Judge Heyburn gave the best explanation I’ve ever heard for the role of judges in our system and in our society. It was at a post-Love Opinion program styled as a “debate” over the issues surrounding same-sex marriage. As we listened to the sanctity of marriage invitee criticize activist judges who were unaccountable to the people when acting in blatant disregard of the will of the majority, it became apparent that the speaker’s grievance was not only with Judge Heyburn’s decision, but with the fact that the decision was his to make. Judge Heyburn patiently explained that the founding fathers thoughtfully and purposefully created a system of government that promotes majority rule while protecting minority rights, and that they recognized such a system could not exist but for an independent judiciary. But for those “activist” judges, he went on to say, black children and white children would still be going to separate but unequal schools. An institution which most certainly represented the will of the majority at that time.
I understand that there are people who do not like how our system works. But I worry that those people do not understand that that is how our system works, and how it was intended to work. It is, moreover, why our system works. Under our system of government, as Judge Heyburn stated so eloquently, “even sincere and long-held religious beliefs do not trump the constitutional rights of those who happen to have been outvoted.” Because judges understand that, no one should be shocked or even surprised when a judge does the job (s)he swore to do. This is not about Kim Davis, but if it was, this would be the part where I would suggest that if she can’t do the job she swore to do, then she should go do something else.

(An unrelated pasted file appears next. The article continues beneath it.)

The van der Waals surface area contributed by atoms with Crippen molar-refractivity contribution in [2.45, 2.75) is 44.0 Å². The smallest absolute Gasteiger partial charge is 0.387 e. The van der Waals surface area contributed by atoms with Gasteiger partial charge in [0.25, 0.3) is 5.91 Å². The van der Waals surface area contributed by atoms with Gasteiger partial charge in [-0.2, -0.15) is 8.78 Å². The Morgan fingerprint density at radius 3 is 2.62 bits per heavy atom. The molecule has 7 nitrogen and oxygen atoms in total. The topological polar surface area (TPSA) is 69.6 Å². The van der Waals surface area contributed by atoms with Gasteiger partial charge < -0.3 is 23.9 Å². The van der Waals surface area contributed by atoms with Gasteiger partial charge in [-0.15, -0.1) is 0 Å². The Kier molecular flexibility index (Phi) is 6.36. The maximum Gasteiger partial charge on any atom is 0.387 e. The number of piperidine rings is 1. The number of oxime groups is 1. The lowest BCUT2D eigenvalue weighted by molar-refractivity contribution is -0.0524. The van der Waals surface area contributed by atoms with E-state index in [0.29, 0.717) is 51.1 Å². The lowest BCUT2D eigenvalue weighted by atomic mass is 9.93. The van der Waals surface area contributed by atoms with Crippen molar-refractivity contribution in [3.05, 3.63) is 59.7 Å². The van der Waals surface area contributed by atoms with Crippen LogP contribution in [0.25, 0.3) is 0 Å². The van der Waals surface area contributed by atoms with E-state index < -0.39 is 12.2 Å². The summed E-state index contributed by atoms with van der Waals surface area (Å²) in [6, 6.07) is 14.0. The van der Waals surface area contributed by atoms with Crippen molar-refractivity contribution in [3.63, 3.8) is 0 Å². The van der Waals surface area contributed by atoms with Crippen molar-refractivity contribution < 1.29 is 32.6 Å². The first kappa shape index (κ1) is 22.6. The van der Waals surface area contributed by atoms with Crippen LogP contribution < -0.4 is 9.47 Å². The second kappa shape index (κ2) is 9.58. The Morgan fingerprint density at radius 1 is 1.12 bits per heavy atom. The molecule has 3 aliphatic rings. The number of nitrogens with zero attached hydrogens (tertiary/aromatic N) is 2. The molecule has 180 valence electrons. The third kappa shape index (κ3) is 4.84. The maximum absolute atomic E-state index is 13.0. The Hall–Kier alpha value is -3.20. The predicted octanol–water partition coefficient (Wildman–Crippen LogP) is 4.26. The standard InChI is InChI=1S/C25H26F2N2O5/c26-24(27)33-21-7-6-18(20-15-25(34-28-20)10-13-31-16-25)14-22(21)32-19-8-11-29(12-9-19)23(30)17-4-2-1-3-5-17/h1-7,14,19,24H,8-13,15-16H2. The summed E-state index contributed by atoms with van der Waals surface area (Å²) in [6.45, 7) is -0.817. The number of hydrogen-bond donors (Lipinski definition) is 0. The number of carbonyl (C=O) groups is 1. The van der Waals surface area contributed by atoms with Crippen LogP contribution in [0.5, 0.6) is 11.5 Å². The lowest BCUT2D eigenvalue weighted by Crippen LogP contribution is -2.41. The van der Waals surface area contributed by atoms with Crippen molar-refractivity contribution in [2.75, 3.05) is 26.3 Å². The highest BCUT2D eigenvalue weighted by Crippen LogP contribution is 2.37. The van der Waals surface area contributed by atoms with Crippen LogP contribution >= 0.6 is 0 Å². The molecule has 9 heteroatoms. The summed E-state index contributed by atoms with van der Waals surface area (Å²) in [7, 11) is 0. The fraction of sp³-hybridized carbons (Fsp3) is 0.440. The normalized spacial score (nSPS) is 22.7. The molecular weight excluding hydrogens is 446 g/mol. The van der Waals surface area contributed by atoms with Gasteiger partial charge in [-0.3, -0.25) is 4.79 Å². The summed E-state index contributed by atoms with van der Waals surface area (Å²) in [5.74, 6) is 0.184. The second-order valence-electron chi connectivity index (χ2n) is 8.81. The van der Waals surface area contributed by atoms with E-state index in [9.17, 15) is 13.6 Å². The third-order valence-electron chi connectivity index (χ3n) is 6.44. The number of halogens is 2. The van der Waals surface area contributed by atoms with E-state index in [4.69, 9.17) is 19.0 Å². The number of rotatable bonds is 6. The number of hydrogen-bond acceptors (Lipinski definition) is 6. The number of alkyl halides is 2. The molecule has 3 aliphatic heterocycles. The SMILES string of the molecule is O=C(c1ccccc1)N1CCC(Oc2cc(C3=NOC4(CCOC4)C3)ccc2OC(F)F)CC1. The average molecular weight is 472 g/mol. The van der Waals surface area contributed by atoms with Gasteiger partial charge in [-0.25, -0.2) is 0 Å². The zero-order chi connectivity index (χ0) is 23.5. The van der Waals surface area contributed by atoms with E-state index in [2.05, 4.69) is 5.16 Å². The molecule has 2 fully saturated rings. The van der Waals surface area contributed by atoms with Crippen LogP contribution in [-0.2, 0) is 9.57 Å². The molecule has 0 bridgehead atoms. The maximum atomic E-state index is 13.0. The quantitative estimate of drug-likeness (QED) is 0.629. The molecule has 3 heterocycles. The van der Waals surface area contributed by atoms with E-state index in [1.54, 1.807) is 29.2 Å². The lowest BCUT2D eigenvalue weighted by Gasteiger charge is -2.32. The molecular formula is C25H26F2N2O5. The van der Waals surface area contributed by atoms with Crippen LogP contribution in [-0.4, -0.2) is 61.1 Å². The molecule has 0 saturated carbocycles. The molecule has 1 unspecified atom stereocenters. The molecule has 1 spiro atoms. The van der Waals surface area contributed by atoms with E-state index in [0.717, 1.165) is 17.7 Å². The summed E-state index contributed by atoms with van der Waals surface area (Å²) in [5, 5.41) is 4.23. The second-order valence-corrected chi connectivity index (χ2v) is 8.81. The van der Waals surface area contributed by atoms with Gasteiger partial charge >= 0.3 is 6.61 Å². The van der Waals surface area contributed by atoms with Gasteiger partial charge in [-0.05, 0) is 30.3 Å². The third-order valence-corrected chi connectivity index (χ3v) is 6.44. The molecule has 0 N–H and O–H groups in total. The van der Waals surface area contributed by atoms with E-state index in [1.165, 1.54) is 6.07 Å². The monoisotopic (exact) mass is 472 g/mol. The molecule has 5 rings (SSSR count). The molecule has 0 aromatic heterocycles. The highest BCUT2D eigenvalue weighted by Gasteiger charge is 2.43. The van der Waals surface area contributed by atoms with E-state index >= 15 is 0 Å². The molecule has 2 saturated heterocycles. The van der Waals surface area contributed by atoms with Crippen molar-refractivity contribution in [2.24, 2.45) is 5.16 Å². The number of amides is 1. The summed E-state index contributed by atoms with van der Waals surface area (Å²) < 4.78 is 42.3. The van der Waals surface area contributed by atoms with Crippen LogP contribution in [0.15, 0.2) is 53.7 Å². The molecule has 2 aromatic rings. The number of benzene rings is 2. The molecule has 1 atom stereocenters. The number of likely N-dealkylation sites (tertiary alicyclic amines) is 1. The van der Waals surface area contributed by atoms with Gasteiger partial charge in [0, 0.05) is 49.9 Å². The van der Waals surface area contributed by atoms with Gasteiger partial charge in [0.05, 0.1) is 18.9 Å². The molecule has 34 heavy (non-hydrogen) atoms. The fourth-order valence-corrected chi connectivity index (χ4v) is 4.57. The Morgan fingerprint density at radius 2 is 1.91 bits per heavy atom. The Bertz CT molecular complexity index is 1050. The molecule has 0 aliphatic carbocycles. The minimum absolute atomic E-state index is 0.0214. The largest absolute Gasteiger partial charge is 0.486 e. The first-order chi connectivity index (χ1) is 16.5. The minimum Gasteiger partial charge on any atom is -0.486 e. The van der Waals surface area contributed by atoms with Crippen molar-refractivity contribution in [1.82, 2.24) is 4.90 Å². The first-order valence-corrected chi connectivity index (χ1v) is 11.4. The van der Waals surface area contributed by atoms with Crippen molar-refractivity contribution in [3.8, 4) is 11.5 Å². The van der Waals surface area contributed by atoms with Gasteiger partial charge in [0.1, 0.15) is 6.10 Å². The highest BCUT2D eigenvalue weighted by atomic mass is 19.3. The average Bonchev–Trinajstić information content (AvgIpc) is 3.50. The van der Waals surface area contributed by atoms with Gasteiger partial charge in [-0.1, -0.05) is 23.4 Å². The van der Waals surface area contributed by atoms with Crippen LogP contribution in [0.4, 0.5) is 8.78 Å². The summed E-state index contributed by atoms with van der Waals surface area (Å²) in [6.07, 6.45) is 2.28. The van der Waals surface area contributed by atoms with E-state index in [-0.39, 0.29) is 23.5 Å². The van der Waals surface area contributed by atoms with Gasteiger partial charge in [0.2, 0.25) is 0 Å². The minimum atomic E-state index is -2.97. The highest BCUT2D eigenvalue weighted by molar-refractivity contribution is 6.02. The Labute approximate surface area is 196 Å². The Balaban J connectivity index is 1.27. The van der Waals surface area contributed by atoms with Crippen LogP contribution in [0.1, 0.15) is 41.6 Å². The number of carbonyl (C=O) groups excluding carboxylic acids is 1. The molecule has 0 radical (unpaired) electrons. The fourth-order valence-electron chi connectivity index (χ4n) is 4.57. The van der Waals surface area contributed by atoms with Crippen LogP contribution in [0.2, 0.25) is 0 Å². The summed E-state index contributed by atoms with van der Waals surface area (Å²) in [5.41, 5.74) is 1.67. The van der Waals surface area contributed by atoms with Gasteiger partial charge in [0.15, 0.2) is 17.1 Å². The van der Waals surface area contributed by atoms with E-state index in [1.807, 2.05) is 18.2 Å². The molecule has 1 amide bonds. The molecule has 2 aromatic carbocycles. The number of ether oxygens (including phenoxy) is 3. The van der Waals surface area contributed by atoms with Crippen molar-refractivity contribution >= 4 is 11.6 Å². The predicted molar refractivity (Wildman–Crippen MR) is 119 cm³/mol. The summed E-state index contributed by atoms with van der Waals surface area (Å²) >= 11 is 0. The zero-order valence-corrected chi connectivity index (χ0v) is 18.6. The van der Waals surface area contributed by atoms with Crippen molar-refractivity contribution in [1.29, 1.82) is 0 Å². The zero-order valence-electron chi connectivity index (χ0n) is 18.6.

Kim Davis was the elected County Clerk in Rowan County, Kentucky when in 2015 she decided that her opposition to same-sex marriage relieved her of the obligation to issue marriage certificates to same-sex couples. A federal injunction and attendant media $#!+storm ensued. She was jailed, briefly, by Judge Bunning for her refusal to abide by the law and the court order making it clear that government officials can’t just decide to deny someone his or her (or in this case “his and his” or “her and her”) constitutional rights because they don’t think that particular someone should have those rights.
She subsequently managed to stand her moral high ground, and avoid going back to jail, by issuing marriage licenses to everyone, but not deigning to sign them personally for anyone who, as the song goes, “ain’t a 'her' and 'him'." The good people of Rowan County voted her out of office in 2018. In 2022 Judge Bunning, as part of a civil lawsuit filed against her in federal court, found that she willfully violated the constitutional rights of the same-sex couples who she had refused to issue a marriage license. That lawsuit, which includes the potential for both actual and punitive damages against her and Rowan County, is still pending.